Tara Kachroo

Eye movement issues as a symptom

Eye movement issues as a symptom

Eyes movements and body movements coordinate

Sometimes eye movement dysfunctions can create an issue in other parts of the body, other times an issue somewhere else in one’s body will create a related eye movement problem. It can go both ways.

I had a client that had made massive strides in all her problem areas, improving her balance, strength, breath capacity and stability. During one session I noticed that each time we started going through a movement or testing something, her eyes would look left. When she looked to the right it threw off her reflexive stability and she felt wobbly and unsteady.

We didn’t have time that session to go through an entire eye movement assessment, but I had already noticed a problem with the muscles in the back of her neck on the right side (cervical extensors) being weak. When we did further testing of those cervical extensors it was clear that the movement they were having the most trouble with was rotating her head to the right. Ah-ha!

Neck movements and Eye movements are tightly linked

Looking to the side can start to activate the muscles that rotate your head to that side, sending a ‘neural pulse’ through that pathway — a sort of precursory command to initiate movement before it actually happens. Since the muscles that turned her head to the right were still strong and actively supporting her head, but the muscles that turned her head to the left were dysfunctional, she was unconsciously activating the part of her neck that wasn’t strong with her eyes. Clever.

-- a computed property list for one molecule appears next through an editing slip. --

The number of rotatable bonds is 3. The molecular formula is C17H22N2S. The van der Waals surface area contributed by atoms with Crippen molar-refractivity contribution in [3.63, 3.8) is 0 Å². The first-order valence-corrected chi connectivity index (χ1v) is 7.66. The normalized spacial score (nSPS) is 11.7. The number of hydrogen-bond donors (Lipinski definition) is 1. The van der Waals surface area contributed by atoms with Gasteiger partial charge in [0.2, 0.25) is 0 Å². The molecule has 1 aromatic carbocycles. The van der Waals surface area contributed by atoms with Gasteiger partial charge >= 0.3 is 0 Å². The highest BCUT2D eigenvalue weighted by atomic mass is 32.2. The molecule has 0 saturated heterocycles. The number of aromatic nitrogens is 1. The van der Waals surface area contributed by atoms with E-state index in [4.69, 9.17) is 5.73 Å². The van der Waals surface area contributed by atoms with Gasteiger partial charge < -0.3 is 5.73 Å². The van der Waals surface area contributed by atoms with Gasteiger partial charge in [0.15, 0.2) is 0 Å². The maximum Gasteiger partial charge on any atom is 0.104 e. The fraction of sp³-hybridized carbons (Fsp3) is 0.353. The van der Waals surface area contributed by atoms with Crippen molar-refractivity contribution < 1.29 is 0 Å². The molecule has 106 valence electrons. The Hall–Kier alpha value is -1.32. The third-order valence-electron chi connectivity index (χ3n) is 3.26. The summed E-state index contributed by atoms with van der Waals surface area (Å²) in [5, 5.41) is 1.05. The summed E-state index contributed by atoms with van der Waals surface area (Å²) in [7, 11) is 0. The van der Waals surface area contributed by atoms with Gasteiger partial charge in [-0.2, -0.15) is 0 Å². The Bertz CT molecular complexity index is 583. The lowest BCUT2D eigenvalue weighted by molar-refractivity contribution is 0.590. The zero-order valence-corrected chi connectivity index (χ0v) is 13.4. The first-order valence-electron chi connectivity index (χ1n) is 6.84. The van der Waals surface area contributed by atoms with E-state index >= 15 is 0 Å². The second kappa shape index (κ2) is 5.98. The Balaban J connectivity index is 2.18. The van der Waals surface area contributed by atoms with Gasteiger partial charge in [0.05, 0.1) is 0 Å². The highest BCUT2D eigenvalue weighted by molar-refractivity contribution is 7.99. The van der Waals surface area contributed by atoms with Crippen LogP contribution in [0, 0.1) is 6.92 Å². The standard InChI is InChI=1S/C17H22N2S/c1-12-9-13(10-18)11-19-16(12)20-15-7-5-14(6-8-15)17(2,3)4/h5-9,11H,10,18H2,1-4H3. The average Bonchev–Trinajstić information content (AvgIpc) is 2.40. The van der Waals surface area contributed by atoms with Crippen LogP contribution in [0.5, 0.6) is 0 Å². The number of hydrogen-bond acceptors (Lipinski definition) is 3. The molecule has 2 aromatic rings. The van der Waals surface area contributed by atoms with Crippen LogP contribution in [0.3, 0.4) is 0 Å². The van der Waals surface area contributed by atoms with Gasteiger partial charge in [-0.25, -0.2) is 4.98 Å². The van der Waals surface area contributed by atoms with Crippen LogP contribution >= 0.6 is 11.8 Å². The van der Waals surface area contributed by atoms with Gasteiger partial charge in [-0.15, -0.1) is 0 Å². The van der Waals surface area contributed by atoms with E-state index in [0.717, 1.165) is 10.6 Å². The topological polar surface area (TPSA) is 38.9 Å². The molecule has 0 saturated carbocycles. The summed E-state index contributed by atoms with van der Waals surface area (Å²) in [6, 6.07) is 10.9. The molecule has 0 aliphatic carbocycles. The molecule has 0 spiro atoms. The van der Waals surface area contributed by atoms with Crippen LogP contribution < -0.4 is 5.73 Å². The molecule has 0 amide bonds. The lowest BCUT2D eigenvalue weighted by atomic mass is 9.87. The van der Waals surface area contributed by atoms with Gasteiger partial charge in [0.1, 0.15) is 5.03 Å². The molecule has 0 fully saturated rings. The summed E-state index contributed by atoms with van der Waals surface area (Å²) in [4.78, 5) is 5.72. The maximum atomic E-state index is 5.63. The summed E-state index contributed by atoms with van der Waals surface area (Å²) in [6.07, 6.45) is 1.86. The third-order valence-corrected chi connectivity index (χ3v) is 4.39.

The neuromotor system is pretty damn brilliant.

We discovered the issue that was inhibiting her left cervical extensors: a scar on her shoulder. We treated it, and found the right cervical extensors had returned to normal functioning and she no longer felt wobbly or unsteady when looking to the right.

 

 

 

https://link.springer.com/article/10.1007/BF00247585

André-Deshays, C., Berthoz, A. & Revel, M. Eye-head coupling in humans. Exp Brain Res 69, 399–406 (1988). https://doi.org/10.1007/BF00247585